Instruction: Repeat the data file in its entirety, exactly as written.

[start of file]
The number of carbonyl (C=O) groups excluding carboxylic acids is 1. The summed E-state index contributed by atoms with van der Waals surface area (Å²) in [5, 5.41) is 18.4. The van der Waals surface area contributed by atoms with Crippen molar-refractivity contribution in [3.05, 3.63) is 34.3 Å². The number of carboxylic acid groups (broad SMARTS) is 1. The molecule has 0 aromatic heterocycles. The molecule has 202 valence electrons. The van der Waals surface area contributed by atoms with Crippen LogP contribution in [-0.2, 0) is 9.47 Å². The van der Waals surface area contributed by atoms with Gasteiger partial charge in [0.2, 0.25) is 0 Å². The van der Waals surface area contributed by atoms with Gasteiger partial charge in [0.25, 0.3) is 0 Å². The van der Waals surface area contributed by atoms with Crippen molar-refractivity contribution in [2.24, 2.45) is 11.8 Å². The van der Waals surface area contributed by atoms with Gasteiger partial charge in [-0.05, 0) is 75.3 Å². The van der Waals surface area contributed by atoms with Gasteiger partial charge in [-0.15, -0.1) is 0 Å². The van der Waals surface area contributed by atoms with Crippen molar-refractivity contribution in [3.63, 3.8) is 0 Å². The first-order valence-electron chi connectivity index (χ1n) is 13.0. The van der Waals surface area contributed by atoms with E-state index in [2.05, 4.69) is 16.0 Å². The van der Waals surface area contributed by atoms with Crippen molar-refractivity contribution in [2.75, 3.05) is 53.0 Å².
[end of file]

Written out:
The number of carbonyl (C=O) groups excluding carboxylic acids is 1. The summed E-state index contributed by atoms with van der Waals surface area (Å²) in [5, 5.41) is 18.4. The van der Waals surface area contributed by atoms with Crippen molar-refractivity contribution in [3.05, 3.63) is 34.3 Å². The number of carboxylic acid groups (broad SMARTS) is 1. The molecule has 0 aromatic heterocycles. The molecule has 202 valence electrons. The van der Waals surface area contributed by atoms with Crippen LogP contribution in [-0.2, 0) is 9.47 Å². The van der Waals surface area contributed by atoms with Gasteiger partial charge in [0.2, 0.25) is 0 Å². The van der Waals surface area contributed by atoms with Gasteiger partial charge in [0.25, 0.3) is 0 Å². The van der Waals surface area contributed by atoms with Crippen molar-refractivity contribution in [2.24, 2.45) is 11.8 Å². The van der Waals surface area contributed by atoms with Gasteiger partial charge in [-0.05, 0) is 75.3 Å². The van der Waals surface area contributed by atoms with Gasteiger partial charge in [-0.15, -0.1) is 0 Å². The van der Waals surface area contributed by atoms with Crippen molar-refractivity contribution in [3.63, 3.8) is 0 Å². The first-order valence-electron chi connectivity index (χ1n) is 13.0. The van der Waals surface area contributed by atoms with E-state index in [2.05, 4.69) is 16.0 Å². The van der Waals surface area contributed by atoms with Crippen molar-refractivity contribution in [2.75, 3.05) is 53.0 Å².